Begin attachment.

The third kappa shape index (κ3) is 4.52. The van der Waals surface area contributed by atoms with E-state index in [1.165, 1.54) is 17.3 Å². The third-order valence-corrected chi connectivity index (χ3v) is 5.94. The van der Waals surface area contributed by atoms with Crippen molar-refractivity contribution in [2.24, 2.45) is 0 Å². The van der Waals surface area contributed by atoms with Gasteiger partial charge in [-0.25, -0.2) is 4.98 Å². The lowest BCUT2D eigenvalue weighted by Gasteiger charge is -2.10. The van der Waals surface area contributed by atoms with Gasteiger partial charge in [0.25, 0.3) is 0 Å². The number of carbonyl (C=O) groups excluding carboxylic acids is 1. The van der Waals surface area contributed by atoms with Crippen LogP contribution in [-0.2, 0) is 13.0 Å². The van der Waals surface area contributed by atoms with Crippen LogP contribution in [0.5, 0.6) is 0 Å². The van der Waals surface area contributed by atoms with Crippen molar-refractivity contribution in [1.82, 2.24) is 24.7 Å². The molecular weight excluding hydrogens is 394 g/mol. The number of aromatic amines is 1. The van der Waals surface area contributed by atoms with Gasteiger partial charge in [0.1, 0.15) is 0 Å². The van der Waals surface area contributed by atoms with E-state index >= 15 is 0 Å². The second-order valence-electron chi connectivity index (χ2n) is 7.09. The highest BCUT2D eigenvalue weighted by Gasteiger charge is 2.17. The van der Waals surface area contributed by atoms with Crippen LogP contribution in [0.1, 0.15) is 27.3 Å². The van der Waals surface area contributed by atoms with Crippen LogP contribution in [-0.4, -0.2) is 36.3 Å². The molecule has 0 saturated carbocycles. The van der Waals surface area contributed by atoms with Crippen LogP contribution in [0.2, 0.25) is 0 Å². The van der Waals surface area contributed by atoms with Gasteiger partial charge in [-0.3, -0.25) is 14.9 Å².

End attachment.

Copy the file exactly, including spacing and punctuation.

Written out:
The third kappa shape index (κ3) is 4.52. The van der Waals surface area contributed by atoms with E-state index in [1.165, 1.54) is 17.3 Å². The third-order valence-corrected chi connectivity index (χ3v) is 5.94. The van der Waals surface area contributed by atoms with Crippen molar-refractivity contribution in [2.24, 2.45) is 0 Å². The van der Waals surface area contributed by atoms with Gasteiger partial charge in [-0.25, -0.2) is 4.98 Å². The lowest BCUT2D eigenvalue weighted by Gasteiger charge is -2.10. The van der Waals surface area contributed by atoms with Gasteiger partial charge in [0.25, 0.3) is 0 Å². The number of carbonyl (C=O) groups excluding carboxylic acids is 1. The van der Waals surface area contributed by atoms with Crippen LogP contribution in [-0.2, 0) is 13.0 Å². The van der Waals surface area contributed by atoms with Crippen LogP contribution in [0.5, 0.6) is 0 Å². The van der Waals surface area contributed by atoms with Crippen molar-refractivity contribution in [1.82, 2.24) is 24.7 Å². The molecular weight excluding hydrogens is 394 g/mol. The number of aromatic amines is 1. The van der Waals surface area contributed by atoms with Gasteiger partial charge in [0.1, 0.15) is 0 Å². The van der Waals surface area contributed by atoms with E-state index >= 15 is 0 Å². The second-order valence-electron chi connectivity index (χ2n) is 7.09. The highest BCUT2D eigenvalue weighted by Gasteiger charge is 2.17. The van der Waals surface area contributed by atoms with Crippen LogP contribution in [0.1, 0.15) is 27.3 Å². The van der Waals surface area contributed by atoms with Crippen LogP contribution in [-0.4, -0.2) is 36.3 Å². The molecule has 0 saturated carbocycles. The van der Waals surface area contributed by atoms with Crippen LogP contribution in [0.2, 0.25) is 0 Å². The van der Waals surface area contributed by atoms with Gasteiger partial charge in [-0.3, -0.25) is 14.9 Å².